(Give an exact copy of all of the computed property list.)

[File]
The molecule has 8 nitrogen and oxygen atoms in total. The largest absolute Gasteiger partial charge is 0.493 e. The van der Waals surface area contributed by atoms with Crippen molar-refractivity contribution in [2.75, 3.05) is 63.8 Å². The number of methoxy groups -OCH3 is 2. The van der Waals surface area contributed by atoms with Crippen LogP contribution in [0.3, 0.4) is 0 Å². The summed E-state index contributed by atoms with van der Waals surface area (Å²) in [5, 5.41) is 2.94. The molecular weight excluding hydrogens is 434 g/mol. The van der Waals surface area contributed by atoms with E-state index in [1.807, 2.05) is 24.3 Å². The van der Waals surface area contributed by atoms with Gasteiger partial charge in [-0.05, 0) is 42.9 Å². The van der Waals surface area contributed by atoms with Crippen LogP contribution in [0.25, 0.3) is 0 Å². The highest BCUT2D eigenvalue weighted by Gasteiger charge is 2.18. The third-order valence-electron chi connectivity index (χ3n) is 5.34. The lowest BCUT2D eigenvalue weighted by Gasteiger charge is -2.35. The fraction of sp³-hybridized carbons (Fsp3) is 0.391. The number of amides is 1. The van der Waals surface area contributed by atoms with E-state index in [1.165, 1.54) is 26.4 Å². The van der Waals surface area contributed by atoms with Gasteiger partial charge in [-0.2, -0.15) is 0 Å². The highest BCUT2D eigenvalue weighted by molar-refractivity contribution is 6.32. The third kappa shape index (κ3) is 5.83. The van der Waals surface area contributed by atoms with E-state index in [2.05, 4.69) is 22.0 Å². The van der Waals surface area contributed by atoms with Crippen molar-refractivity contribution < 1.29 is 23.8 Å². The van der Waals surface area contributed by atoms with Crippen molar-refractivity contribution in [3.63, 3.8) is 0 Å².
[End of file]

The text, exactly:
The molecule has 8 nitrogen and oxygen atoms in total. The largest absolute Gasteiger partial charge is 0.493 e. The van der Waals surface area contributed by atoms with Crippen molar-refractivity contribution in [2.75, 3.05) is 63.8 Å². The number of methoxy groups -OCH3 is 2. The van der Waals surface area contributed by atoms with Crippen LogP contribution in [0.3, 0.4) is 0 Å². The summed E-state index contributed by atoms with van der Waals surface area (Å²) in [5, 5.41) is 2.94. The molecular weight excluding hydrogens is 434 g/mol. The van der Waals surface area contributed by atoms with E-state index in [1.807, 2.05) is 24.3 Å². The van der Waals surface area contributed by atoms with Gasteiger partial charge in [-0.05, 0) is 42.9 Å². The van der Waals surface area contributed by atoms with Crippen LogP contribution in [0.25, 0.3) is 0 Å². The highest BCUT2D eigenvalue weighted by Gasteiger charge is 2.18. The third-order valence-electron chi connectivity index (χ3n) is 5.34. The lowest BCUT2D eigenvalue weighted by Gasteiger charge is -2.35. The fraction of sp³-hybridized carbons (Fsp3) is 0.391. The number of amides is 1. The van der Waals surface area contributed by atoms with E-state index in [1.165, 1.54) is 26.4 Å². The van der Waals surface area contributed by atoms with Gasteiger partial charge in [-0.2, -0.15) is 0 Å². The highest BCUT2D eigenvalue weighted by molar-refractivity contribution is 6.32. The third kappa shape index (κ3) is 5.83. The van der Waals surface area contributed by atoms with E-state index in [2.05, 4.69) is 22.0 Å². The van der Waals surface area contributed by atoms with Crippen molar-refractivity contribution < 1.29 is 23.8 Å². The van der Waals surface area contributed by atoms with Crippen molar-refractivity contribution in [3.63, 3.8) is 0 Å².